Torah Calendar: 5th Day Start vs 4th Day

About a year ago I had an “Aha!” moment about the calendar put forth in Torah.  At the time I was of the understanding that there were 12 “chodesh” in a year and 30 days in each “chodesh” based on what the Bible says.

I read in the Book of Enoch that there were precisely 364 days in a year. The extra days were quarterly divider days that come between the 3rd & 4th chodesh, the 6th & 7th chodesh, 9th and 10th chodesh, and the 12th and 1st chodesh of the next year. Enoch describes them as what we might commonly refer to as the solstices & equinoxes.

With a 364-day year, it is divisible by seven, thereby making a particular day of the year fall on the same day of the week (or 7-day pattern), from year to year. My question at that point was,  “Which days of the year were Sabbath days?

My initial thought was, “the seventh day of the year would have been the first Sabbath day.” That sounded logical to me, but it didn’t sit right in my spirit.

Then I came across the discovery of the Qumran calendar found amongst the Dead Sea Scrolls. This calendar supposes the first day of the year to be on the 4th day of the 7-day pattern because it is on that day the luminaries were put into the heavens to be “for days and years”.

That sounded even more logical to me, but that meant the first Sabbath of the year was on the 4th day (of the year). Again, that didn’t sit right with me in my spirit.

Please understand I had been studying the calendar for several years at that point…I looked at every reference of “day”, “night”, “week”, “shabbath”, “chodesh” and “year”. I paid attention to the enumerated days in Scripture…I mean I studied them, not just noticed them.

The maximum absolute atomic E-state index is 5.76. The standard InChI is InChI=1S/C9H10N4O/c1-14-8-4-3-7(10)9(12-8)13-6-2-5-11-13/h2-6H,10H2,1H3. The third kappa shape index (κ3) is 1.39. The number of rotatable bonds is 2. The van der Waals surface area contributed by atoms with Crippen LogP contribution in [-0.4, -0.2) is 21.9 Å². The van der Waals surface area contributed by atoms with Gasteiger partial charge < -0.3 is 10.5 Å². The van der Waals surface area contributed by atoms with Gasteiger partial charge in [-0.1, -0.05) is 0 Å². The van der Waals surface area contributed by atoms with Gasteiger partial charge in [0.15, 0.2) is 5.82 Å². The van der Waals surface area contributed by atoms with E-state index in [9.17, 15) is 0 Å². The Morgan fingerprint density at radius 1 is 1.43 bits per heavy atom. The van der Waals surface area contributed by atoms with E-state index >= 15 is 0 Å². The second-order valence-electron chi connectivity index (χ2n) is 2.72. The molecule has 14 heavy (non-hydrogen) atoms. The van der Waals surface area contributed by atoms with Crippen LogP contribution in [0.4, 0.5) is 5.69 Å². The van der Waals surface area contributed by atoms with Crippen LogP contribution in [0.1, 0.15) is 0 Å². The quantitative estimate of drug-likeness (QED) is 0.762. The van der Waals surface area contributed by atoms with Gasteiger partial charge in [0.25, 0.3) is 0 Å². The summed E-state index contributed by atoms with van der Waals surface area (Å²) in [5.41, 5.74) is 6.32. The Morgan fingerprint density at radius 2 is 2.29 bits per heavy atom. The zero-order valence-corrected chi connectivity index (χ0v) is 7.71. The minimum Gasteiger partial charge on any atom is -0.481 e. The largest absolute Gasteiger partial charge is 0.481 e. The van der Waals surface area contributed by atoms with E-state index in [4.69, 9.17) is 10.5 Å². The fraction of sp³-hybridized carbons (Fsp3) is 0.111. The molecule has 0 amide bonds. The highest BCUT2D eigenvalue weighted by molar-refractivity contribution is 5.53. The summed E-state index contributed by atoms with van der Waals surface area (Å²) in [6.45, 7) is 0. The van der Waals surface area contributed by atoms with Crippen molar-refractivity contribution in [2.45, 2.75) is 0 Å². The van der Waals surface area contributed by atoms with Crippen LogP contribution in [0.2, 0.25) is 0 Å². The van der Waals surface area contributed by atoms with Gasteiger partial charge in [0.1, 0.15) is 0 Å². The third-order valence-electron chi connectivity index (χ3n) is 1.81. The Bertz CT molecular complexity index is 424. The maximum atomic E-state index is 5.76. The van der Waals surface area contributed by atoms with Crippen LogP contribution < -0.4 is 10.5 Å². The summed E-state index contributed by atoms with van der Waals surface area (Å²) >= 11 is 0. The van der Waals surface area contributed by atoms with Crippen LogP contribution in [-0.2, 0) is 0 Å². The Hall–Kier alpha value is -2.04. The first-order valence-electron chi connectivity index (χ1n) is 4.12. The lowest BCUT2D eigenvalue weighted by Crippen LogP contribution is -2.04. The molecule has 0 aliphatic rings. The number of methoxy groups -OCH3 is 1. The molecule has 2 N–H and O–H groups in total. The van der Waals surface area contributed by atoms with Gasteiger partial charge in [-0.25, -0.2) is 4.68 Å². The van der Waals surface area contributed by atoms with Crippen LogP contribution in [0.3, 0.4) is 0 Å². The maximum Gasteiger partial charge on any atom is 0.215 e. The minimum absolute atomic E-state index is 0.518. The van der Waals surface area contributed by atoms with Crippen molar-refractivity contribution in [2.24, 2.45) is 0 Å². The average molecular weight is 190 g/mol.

Don’t get me wrong, there was still more for me to learn about each of these things, but my point is that I wasn’t a novice when it came to these terms being used throughout the Bible. This is why I say, these “logical” notions didn’t sit right in my spirit.

Then about this time last year, a friend posted a blog about when he thought the Sabbath day was in the year, and I found several holes in his premise that jumped out at me at the offset of his article. I began to seek the Father about this matter again, after having pushed it aside temporarily.

My Aha! Moment

Shortly thereafter, I had my “aha!” moment in the parking lot of the EW Thomas Grocery. My husband ran into the store to get a few items and the thought hit me, “What if the Day of Atonement was a 7th day Sabbath?” My next thought was, “When did the ark come to rest on Mt Ararat?

I quickly turned in my Bible to the account in Genesis 8, and sure enough it was on the 17th day of the 7th chodesh…7 days after the date for the Day of Atonement!